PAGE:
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In global capital markets, the trade processing cycle has historically been imbued with inefficiencies endemic throughout the entire flow. Depending on product, the trade life cycle can touch a variety of key participants, beyond just the immediate parties, to include brokers, exchanges, industry utilities, custodians and servicing agents. As a result, even before the notion of electronic business-to-business (B2B) communication was in vogue, the financial services community had engaged in some form of inter-enterprise integration. The limits of this “integration,” however, have often been subject to the use of handwritten blotter tickets, individual spreadsheets, faxes and a myriad of disintegrated stovepipe systems, evident at all points in the cycle.

Straight-through processing (STP) is the industry’s lingua franca for system integration and the basis on top of which a compressed T+1 settlement will ultimately be delivered. Even without T+1, now delayed until 2005, the net benefits of STP, behind the firewall and beyond, remain irrefutable. An amalgamation of greater trading volumes, shortened settlement cycles, increased product complexity, additional regulatory oversight and reduced margins clearly demands more streamlined integration, throughout the entire trade life cycle. Here, STP nirvana offers greater systemic efficiencies, resulting in lower operating costs for most participants, along with reduced market and operational risk. In addition, some forward-looking firms recognize STP as a mechanism through which to deliver new products and services to clients.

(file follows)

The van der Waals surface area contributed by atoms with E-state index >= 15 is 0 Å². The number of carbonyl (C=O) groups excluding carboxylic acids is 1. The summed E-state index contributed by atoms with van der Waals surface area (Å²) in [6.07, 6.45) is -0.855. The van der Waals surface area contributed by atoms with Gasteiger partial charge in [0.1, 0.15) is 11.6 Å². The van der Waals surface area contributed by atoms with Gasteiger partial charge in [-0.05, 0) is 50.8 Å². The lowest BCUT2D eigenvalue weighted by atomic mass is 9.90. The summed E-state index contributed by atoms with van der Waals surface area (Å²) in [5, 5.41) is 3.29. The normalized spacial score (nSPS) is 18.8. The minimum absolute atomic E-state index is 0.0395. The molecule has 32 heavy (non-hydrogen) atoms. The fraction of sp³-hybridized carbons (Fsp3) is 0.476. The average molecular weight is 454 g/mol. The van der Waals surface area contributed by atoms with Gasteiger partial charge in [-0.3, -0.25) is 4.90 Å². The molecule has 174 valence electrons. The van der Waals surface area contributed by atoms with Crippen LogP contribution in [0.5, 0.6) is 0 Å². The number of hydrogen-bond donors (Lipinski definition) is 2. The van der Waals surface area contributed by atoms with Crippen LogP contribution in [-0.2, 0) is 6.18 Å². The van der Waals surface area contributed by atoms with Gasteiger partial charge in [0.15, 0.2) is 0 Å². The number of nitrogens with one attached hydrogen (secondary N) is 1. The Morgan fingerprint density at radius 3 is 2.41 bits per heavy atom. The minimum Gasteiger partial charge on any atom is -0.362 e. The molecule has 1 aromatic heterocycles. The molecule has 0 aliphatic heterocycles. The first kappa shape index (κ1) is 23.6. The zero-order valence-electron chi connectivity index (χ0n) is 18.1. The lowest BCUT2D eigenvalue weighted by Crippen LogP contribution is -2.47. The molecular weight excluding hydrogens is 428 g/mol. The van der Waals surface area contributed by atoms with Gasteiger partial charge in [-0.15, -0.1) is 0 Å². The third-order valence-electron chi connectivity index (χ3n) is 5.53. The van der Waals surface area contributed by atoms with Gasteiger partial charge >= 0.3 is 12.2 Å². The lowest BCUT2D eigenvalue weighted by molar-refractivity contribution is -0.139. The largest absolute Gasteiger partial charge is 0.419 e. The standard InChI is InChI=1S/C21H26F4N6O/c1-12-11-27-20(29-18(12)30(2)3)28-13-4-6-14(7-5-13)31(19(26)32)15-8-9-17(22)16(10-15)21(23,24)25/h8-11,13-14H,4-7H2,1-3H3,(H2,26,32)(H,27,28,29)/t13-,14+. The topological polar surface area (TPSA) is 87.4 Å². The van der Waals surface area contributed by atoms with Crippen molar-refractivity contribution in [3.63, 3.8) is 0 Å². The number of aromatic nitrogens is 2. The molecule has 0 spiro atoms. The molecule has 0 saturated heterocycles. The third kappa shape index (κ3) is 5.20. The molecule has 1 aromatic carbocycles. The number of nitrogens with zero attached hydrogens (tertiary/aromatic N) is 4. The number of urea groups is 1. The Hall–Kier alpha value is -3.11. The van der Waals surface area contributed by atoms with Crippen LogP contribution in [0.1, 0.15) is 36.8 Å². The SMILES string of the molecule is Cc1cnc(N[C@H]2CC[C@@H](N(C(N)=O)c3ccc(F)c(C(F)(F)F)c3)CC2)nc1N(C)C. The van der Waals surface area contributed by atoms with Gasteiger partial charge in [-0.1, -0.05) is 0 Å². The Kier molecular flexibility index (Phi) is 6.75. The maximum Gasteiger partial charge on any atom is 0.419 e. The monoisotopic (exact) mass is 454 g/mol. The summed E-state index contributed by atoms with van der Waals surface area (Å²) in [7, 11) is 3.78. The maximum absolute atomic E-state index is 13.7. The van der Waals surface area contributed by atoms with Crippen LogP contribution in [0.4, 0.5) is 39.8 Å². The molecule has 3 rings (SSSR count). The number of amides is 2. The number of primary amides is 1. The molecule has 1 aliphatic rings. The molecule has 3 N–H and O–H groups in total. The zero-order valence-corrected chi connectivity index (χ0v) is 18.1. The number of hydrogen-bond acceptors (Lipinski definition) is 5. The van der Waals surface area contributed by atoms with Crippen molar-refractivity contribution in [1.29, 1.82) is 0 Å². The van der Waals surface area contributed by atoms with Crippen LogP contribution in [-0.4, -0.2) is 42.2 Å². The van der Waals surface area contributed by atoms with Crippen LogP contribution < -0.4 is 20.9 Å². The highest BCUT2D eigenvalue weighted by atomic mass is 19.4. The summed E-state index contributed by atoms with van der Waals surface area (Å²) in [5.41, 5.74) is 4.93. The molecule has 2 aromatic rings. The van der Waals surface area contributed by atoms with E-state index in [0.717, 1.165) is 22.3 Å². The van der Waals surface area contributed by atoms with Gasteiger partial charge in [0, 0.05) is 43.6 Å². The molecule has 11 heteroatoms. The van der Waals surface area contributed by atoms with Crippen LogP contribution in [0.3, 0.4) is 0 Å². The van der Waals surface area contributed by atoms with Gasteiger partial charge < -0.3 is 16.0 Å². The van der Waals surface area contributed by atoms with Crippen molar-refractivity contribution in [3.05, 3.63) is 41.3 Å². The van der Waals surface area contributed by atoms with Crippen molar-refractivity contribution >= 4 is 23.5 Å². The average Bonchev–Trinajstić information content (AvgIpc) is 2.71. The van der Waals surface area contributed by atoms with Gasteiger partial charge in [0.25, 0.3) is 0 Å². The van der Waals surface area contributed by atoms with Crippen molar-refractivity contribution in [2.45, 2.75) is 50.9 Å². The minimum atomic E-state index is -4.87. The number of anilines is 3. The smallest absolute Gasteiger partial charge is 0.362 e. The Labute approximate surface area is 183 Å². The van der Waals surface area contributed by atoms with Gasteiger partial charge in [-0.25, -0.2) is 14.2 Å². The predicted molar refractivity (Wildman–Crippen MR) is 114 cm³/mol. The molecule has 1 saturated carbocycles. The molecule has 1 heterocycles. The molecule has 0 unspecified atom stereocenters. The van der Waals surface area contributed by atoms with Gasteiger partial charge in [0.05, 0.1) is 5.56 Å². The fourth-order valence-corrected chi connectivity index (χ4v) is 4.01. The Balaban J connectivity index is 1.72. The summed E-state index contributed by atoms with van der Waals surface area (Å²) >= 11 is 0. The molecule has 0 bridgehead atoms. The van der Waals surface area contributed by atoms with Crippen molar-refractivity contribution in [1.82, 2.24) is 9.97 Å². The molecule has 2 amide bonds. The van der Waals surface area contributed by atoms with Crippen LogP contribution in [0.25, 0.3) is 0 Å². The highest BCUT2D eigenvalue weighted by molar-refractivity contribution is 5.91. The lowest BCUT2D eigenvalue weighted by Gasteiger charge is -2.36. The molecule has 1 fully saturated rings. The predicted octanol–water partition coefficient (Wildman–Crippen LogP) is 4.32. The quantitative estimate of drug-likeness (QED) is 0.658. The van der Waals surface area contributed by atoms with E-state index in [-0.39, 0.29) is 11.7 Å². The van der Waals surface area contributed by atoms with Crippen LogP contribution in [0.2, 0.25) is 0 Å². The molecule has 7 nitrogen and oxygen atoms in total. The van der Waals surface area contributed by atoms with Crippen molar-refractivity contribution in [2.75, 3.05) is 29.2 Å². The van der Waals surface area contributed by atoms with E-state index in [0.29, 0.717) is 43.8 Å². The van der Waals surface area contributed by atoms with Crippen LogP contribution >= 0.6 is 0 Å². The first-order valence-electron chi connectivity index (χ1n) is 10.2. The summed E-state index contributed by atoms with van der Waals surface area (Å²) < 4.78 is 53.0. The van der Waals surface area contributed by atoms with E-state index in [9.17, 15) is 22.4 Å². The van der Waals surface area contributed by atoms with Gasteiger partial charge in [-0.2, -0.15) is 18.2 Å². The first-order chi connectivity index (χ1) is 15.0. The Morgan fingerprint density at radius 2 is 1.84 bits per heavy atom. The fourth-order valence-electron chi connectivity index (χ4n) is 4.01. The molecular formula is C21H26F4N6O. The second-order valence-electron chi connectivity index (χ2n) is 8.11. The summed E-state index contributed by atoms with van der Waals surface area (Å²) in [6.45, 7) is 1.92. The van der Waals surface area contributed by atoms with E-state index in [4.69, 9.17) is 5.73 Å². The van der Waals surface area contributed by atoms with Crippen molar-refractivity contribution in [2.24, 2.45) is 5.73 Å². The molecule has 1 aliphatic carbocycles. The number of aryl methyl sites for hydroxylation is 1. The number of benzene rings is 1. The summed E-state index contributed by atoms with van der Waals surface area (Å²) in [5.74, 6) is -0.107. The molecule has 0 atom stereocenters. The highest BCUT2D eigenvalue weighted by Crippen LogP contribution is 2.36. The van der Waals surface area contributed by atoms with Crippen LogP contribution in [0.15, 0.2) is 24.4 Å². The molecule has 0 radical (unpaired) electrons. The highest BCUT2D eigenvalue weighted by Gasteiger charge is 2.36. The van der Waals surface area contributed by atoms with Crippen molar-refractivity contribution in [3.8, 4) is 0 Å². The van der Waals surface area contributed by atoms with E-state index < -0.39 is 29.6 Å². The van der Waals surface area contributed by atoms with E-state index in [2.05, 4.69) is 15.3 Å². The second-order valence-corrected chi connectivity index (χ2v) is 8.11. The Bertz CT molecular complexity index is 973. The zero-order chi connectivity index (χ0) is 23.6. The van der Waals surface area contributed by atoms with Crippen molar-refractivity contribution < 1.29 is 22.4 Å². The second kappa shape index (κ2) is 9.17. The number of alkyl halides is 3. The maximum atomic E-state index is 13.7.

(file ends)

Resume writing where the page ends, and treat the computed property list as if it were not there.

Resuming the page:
Yet, while everyone recognizes the fundamental importance of STP, its adoption has been slow and arduous, typically characterized by a lack of cooperation between major industry utilities and foot-dragging on the part of many investment firms. Messaging standards, like FIX in the front office and SWIFT in the back office, have certainly helped promote electronic trading and STP between participants, but their use is not nearly as pervasive as is needed, and the standards address only a subset of functional requirements.

Despite the newly extended 2005 deadline for T+1, some firms, heavily invested in aging, poorly integrated legacy systems may find themselves in a mad scramble to adapt or augment their capabilities to meet new regulatory requirements, real-time or near real-time trade flow, increased product complexity and evolving customer demands. The truth is, beneath the corporate veneer, even large global participants draw on a disintegrated collection of stovepipe applications--some only as sophisticated as desktop spreadsheets--to handle various product and operational requirements. Operating cost, risk management and compliance, to name a few, ultimately suffer.


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